Father Shibu Puthenpurakkel, a member of the Carmelite of Mary Immaculate religious order, desired from a young age to serve God’s people as a priest. He never dreamed that desire would lead him to the United States, he said during a recent interview in his office at St. Gabriel Church in Fern Creek.
Father Puthenpurakkel, a native of Kerala, India, came to the United States in 2016. He served first as an associate pastor of St. Margaret Mary Church and later of St. Gabriel Church.
While serving parishioners, he also earned a master’s of business administration from Bellarmine University. He is a member of Bellarmine’s class of 2019, its largest class to date.
He will return to India on June 18 to begin a new appointment as the associate director of the Amala Institute of Medical Sciences, a 1,200-bed teaching and multi-specialty hospital run by his congregation.
“My heart is thanking God for this incredible gift. I see God’s blessing in my life in the U.S.,” he said of his time here.
Father Puthenpurakkel’s ministry here — and the ministry of other missionary priests like him —is also a gift to the Archdiocese of Louisville, said Father Jeffrey Shooner, who serves as the vicar for priests.
The archdiocese is no stranger to the work of missionary priests. The earliest priests to serve in Central Kentucky were from abroad, mostly Germany, France and Ireland. In the last several years, the archdiocese has welcomed priests from India, Africa and Central and South America.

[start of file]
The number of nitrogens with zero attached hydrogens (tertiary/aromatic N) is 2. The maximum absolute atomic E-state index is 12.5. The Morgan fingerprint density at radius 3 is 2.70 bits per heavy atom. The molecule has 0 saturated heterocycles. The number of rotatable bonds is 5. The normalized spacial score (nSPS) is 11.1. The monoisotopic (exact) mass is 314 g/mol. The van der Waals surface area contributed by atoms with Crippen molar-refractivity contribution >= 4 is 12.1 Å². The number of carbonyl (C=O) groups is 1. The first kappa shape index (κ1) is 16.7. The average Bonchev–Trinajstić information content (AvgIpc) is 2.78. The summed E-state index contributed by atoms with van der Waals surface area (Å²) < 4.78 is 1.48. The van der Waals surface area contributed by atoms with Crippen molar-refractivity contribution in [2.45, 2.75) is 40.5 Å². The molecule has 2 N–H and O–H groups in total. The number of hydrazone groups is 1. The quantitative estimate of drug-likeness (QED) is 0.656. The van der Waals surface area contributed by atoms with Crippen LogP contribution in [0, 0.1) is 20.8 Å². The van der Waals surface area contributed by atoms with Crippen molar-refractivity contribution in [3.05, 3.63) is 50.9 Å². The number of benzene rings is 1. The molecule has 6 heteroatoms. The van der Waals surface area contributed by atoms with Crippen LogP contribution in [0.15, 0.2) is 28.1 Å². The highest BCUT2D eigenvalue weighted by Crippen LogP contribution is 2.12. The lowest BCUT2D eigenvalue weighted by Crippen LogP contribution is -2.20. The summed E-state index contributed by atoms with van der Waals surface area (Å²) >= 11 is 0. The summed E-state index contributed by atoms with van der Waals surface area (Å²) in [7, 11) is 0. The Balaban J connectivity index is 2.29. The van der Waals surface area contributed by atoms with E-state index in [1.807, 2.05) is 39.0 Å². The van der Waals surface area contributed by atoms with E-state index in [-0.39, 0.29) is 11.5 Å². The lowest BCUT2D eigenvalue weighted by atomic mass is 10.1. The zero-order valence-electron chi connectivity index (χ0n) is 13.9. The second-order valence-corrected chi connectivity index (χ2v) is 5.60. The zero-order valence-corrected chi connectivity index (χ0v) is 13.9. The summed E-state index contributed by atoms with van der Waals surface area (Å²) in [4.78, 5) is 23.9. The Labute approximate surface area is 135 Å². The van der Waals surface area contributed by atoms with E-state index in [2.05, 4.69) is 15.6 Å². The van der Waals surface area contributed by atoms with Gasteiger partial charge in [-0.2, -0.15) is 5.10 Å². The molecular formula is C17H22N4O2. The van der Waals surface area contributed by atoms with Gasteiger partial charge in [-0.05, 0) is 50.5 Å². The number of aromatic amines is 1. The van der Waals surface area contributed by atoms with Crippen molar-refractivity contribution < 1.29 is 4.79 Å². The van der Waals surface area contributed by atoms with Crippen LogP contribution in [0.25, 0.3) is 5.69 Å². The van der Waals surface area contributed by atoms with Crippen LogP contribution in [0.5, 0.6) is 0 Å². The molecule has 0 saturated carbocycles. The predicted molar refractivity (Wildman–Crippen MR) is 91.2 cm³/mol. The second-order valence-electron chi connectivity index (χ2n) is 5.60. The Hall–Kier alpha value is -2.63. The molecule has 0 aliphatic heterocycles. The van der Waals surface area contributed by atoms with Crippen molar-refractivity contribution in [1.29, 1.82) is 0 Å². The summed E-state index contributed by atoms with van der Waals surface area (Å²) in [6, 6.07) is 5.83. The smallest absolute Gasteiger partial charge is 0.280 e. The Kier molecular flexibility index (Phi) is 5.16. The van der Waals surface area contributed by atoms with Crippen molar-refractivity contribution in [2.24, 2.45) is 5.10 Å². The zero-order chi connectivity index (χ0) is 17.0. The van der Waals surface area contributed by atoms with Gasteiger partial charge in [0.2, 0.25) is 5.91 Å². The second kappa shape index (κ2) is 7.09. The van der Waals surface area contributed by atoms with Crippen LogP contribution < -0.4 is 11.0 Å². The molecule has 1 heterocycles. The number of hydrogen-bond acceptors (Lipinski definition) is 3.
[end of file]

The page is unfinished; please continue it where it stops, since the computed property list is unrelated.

Currently, 19 priests who serve in the archdiocese are “extern” priests, those who have come from other dioceses — mostly other countries. Seven of them serve as pastors or administrators of local parishes.
Father Shooner said that when the priests return to their home countries they’ll have gained pastoral experience and, in Father Puthenpurakkel’s case, advanced education.
This arrangement of mutual relationship has served both the priests and the archdiocese, Father Shooner said.
“I think of how we are both enriched: by the priests that come to us and the cultures they bring and also what we have to offer,” said Father Shooner.
With the increase in missionary priests in the archdiocese, Father Shooner said the nature of the relationship between a priest and the archdiocese should never be approached as “transactional,” but rather with a sense of “mutuality.”
“It’s not just about paying for a service or a product but instead it’s based upon a human relationship,” he said.
Father Puthenpurakkel said his graduate studies at Bellarmine have prepared him for his new position in India. He noted in particular the experiential hands-on learning he received at Bellarmine.
“This kind of practice really helped me acquire leadership skills, which I’ll use in my new role at the hospital,” he said.
He also fondly recalled his experiences with the parishioners of St. Margaret Mary and St. Gabriel, adding that he would always remember them and hoped to visit again one day.
“In both parishes, I had wonderful people, very loving people with strong faiths,” he said.
He also noted that pastors and other priests provided support during his time in the archdiocese.
Another Carmelite priest — Father Benni Pengiparambil — is expected to arrive later this summer from India. He has been assigned associate pastor of St. Elizabeth Ann Seton Church and St. Teresa of Calcutta Church in Fairdale, Ky.